Cardiff City pulled off a remarkable 3-2 victory over title hopefuls Manchester City, exposing their current defensive frailties from a personnel and set-piece perspective.
In the absence of talisman and club captain Vincent Kompany and impressive 20-year-old Matija Nastasic on the bench due to lack of match fitness, City went into the match with a make-shift defence, consisting the likes of natural holding midfielder Javi Garcia and Joleon Lescott, who fell out of favour with former manager Roberto Mancini last season.
But it wasn't Garcia or Lescott who displayed the most defensive ineptitude. Ever-present England number one Joe Hart had a torrid afternoon and was arguably culpable for all three goals.
Following a disappointing season last year - in comparison to the hefty heights that Hart set in Manchester City's title-winning season - Hart seems to have carried on that disappointing level of performance into the new season, where he also made a big blunder in England's friendly against Scotland.
It's harsh to put Hart in the spotlight for Cardiff's first goal, however. A surging run down the right from the impressive Kim Bo-Kyung, should have been dealt far better from Gael Clichy who stood off Kim too much, while Pablo Zabaleta made a poor attempt of tracking the run of ex-Manchester United man Fraizer Campbell.
Regardless, Hart could have dealt with the initial shot better rather than tamely parrying into the inviting path of the on-rushing Gunnarsson.
Cardiff's second and third goals are the goals that Hart has and will get lambasted for though. The former Shrewsbury completely misjudged the flight of the ball which hopelessly evaded Hart's catch and then presenting itself on a platter for eventual man-of-the-match.
While the defensive set-piece work on the second and third goals will come under scrutiny; particularly the third. Hart's reaction to Campbell's free header - or lack of it - will compound further misery on the Englishman who watched the ball hit the back of the net while making next to no attempt at saving.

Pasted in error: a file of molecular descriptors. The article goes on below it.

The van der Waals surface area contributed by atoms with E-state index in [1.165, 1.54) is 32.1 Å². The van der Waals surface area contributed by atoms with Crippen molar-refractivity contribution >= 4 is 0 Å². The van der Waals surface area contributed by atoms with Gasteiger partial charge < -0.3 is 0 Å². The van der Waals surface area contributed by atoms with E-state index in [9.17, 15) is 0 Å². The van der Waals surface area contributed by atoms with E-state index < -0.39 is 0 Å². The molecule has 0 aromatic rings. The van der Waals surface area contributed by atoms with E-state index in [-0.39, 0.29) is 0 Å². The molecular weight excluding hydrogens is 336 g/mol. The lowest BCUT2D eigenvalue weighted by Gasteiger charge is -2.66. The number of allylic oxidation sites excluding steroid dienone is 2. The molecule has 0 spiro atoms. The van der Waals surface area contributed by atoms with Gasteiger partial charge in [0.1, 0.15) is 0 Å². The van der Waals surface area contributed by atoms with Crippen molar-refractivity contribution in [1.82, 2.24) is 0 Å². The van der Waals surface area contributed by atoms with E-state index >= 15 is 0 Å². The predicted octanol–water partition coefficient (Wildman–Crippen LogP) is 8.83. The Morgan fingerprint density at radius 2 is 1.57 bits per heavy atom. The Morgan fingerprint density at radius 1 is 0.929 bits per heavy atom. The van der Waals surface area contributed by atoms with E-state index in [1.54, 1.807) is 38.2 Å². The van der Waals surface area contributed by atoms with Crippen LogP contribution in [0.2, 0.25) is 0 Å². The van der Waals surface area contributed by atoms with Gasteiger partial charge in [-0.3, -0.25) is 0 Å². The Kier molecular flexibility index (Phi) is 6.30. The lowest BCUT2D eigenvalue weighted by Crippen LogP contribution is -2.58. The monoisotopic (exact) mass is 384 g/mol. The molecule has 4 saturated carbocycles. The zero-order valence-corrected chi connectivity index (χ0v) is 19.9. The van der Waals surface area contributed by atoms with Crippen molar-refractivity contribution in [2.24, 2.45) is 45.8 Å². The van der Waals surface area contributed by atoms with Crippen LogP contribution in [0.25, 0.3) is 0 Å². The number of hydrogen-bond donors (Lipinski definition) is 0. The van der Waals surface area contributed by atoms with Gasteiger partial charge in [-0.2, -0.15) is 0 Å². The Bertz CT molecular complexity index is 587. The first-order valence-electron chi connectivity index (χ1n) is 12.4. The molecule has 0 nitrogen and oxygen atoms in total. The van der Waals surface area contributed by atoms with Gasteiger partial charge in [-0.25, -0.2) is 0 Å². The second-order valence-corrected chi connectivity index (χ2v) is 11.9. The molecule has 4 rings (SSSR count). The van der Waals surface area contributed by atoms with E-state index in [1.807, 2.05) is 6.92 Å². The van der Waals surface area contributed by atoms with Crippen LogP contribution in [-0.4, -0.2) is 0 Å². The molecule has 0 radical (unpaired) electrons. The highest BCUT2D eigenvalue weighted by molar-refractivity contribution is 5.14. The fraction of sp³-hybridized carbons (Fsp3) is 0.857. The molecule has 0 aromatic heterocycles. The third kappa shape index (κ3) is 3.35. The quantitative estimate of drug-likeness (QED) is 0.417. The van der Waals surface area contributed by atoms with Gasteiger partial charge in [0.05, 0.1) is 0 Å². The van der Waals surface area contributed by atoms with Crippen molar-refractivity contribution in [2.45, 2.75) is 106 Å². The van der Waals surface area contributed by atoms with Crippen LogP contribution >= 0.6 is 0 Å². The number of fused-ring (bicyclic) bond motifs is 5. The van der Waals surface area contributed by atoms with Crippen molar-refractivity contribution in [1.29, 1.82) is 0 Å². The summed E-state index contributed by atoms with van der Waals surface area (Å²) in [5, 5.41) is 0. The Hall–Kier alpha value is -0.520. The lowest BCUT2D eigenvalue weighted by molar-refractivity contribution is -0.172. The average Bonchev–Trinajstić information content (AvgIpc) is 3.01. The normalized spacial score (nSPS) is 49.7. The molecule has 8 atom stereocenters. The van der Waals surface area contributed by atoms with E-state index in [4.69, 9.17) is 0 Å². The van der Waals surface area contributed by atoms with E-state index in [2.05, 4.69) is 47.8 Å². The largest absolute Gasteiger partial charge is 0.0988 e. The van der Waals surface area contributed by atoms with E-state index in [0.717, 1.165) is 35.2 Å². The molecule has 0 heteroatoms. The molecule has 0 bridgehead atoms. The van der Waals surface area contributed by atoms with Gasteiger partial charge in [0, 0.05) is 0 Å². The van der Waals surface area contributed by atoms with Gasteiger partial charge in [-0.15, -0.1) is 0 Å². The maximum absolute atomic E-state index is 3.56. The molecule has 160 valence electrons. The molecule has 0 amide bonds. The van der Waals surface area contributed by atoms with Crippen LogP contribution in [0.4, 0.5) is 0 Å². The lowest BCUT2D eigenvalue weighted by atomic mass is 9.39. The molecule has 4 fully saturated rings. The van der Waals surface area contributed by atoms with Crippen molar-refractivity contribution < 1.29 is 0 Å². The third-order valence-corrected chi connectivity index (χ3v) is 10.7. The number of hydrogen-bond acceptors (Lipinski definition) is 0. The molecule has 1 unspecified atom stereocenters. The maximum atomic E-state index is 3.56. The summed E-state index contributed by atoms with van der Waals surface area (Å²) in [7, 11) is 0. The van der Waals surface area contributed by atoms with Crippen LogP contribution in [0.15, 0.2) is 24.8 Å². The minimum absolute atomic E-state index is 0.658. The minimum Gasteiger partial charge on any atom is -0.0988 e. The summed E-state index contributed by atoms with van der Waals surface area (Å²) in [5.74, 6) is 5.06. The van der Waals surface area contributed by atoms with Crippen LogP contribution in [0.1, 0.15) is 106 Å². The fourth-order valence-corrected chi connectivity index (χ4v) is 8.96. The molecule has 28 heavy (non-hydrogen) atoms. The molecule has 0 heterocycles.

Manuel Pellegrini rued his sides frailties from set pieces, adding "Of course nobody can believe they can score two goals against us in set-pieces, but football is like that.
"You must be concentrating those kind of places and I think Cardiff won the match, but I think we played better," he said post-match.
David Platt made a damning assessment of the under-pressure keeper when saying 'If Mancini and I were still at City, Hart wouldn't be there. We decided to sign Begovic'.
That might be over-critical, but quality competition is something that Hart might thrive once again. When Hart made a name for himself at City he had to displace one Shay Given and continued his rich vein of form when there was sufficient competition.
That or an extended leave from the first team could be of benefit for Hart. This has been a case in point in recent seasons. Towards the end of last season, Wenger sided with Fabianski after some shaky form from the Polish stopper Wojceich Szczesny.
An extended break from the side allowed the Pole to return in better form, cementing a place in the side while being integral in Arsenal's unbeatable run.
The same applies to the once lambasted David de Gea, who endured a torrid time at the start of his Manchester United tenure. So much so, that Anders Lindegaard was favoured and while it took time for the Spaniard to endear himself to the fans and media alike. In the long term it paid dividends.
Liverpool's summer acquisition of Simon Mignolet was initiially thought of as competition for Pepe Reina and both would push for the number one jersey. Of course it remains to be seen how that would have worked out due to Reina's move to Napoli, but it is a case in point.
If City do not want to drop silly points, added competition in the goalkeeping department, or a lengthy time out of the first team are two options for Pellegrini to ponder.
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